• Access control that is governed by the principles of least privilege and separation of duties. The fox should not be guarding the hen house!
    • Strong change and configuration management. Are the authorizations required for each change appropriate? Are all of the potentially affected stakeholders notified of high risk changes?
    • Consistent Auditing. Auditing should on a consistent enough basis to notice indicators of compromise before an attacker can cover their tracks or cause damage to the system.
  • Procedures: Do the procedures that are used in day-to-day operations always take into account the best interests of the information system's security?
    • Do changes include documented install, test, and backout plans? Before an engineer begins a change, do they know how to fix anything that goes wrong and restore services?
    • Can you tell if an unauthorized individual accessed the system?
    • Would you notice if an unauthorized change were made to the system?
  • Technical controls: This is what many people think of as the "fun stuff," but it is certainly not the only component of information security.
    • Are communications sessions encrypted?
    • How is data at rest protected?
    • Are any advanced system integrity controls are in place? Are you hashing system files daily to know if they have changed or using application whitelisting software on the servers?

Participating in the Interview Panel

Ask the Basics to Assess the System's Threat Profile

It is important to understand the threat profile of your system in order to more effectively assess security controls. Ask questions to figure out where the highest risk portions of the system are and perform threat modeling activities:

  • Is the system accessible from the Internet?
  • Is the system accessible from most, or all, of the internal network?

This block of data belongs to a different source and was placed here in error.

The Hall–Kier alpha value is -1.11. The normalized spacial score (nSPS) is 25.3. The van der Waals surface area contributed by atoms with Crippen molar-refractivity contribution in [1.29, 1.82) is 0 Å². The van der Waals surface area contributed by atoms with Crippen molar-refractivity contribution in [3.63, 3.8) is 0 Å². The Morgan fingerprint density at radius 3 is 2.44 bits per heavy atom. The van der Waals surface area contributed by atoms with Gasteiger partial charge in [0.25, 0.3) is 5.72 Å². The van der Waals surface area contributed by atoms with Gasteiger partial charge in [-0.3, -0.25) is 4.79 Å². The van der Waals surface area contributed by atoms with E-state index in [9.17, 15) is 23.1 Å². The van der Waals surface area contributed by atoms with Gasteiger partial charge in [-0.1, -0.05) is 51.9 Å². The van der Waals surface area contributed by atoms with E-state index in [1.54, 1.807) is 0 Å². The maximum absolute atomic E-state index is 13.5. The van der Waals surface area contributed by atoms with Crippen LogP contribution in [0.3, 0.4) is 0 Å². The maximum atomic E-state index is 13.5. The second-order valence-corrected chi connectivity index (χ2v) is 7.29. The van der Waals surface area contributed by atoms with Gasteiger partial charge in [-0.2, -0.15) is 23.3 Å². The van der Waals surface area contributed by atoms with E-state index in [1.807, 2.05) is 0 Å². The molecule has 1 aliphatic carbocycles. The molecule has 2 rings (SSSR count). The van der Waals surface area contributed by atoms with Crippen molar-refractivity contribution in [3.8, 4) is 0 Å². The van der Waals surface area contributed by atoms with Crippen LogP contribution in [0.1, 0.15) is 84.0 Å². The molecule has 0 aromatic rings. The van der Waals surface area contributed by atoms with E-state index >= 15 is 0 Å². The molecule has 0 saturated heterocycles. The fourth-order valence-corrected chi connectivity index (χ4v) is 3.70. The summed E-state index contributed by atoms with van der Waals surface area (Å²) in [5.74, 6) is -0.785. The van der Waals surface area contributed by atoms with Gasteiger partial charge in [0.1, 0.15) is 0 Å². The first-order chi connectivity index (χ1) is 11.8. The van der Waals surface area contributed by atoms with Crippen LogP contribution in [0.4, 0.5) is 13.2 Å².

• Does the system use privileged credentials which provide access to other systems?
  • How attractive of a target is the system? Does it hold critical data or perhaps control access to other systems of interest?

Lay the Groundwork

Can the experts easily enumerate the controls that are in place to ensure an information system's confidentiality, integrity, and availability? The experts should also be able to quickly explain how they have implemented the basics of access control: authentication, authorization, and accounting.

Do not spend a lot of time on this unless there are clearly gaping holes in the security controls. These are the basics that the system experts should be able to discuss off-hand, but you are also likely to receive the same answers that the experts give to anyone who asks about security. This panel is about making people think outside of the box about their security posture.

Use Scenario-Based Questions to Make People Think Differently

Engineers who work very closely with systems often get stuck in certain mindsets. They believe their systems are secure or that they know all of the potential threats and methods of attack. However, there are often pieces of that puzzle missing. Proposing a scenario and asking how the  controls currently in place would prevent or detect the security incident forces people to think more creatively about these problems.

  • If an attacker initiated an unauthorized privilege escalation, how would you detect and respond to that?
  • If an attacker gained unauthorized access to the system by compromising a privileged account, how would you detect and respond to that? How is this scenario prevented in the first place?
  • If a rogue administrator were to change the baseline system configuration, how would that be detected? This question could of course be more specific, as in "would anyone notice if encrypted communications were turned off or if the Administrators group suddenly had another user?"
  • If a compromise did occur, would the attacker quickly have access to other systems? In other words, can this system be used as a pivot point in the network to cross boundaries or can the account credentials used to access this system be used to access other systems?
  • Once an attacker gains a foothold in the system and begins to exfiltrate data, would this activity be detected?

Additionally, it can be very effective to ask an engineer to think like an attacker:

  • If you were outside of the organization and wanted to steal information from this system, how would you do it?